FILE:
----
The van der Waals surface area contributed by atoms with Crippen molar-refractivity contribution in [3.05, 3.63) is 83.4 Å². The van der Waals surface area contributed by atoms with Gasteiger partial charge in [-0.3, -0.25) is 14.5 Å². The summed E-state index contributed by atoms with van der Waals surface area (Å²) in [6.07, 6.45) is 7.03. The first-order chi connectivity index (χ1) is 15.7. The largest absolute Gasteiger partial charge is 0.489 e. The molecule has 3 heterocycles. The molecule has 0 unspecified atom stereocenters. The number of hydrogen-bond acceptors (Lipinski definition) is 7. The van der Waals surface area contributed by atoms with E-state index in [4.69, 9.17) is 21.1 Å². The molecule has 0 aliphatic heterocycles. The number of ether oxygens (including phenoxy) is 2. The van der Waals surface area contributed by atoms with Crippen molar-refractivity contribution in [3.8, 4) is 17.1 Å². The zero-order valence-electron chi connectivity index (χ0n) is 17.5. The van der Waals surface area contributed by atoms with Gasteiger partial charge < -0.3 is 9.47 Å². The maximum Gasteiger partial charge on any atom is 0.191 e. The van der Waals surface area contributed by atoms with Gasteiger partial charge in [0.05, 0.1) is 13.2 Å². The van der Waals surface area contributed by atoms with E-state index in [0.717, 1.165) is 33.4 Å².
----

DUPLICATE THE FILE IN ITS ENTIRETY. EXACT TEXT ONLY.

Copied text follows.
The van der Waals surface area contributed by atoms with Crippen molar-refractivity contribution in [3.05, 3.63) is 83.4 Å². The van der Waals surface area contributed by atoms with Gasteiger partial charge in [-0.3, -0.25) is 14.5 Å². The summed E-state index contributed by atoms with van der Waals surface area (Å²) in [6.07, 6.45) is 7.03. The first-order chi connectivity index (χ1) is 15.7. The largest absolute Gasteiger partial charge is 0.489 e. The molecule has 3 heterocycles. The molecule has 0 unspecified atom stereocenters. The number of hydrogen-bond acceptors (Lipinski definition) is 7. The van der Waals surface area contributed by atoms with E-state index in [4.69, 9.17) is 21.1 Å². The molecule has 0 aliphatic heterocycles. The number of ether oxygens (including phenoxy) is 2. The van der Waals surface area contributed by atoms with Crippen molar-refractivity contribution in [3.8, 4) is 17.1 Å². The zero-order valence-electron chi connectivity index (χ0n) is 17.5. The van der Waals surface area contributed by atoms with Gasteiger partial charge < -0.3 is 9.47 Å². The maximum Gasteiger partial charge on any atom is 0.191 e. The van der Waals surface area contributed by atoms with Gasteiger partial charge in [0.05, 0.1) is 13.2 Å². The van der Waals surface area contributed by atoms with E-state index in [0.717, 1.165) is 33.4 Å².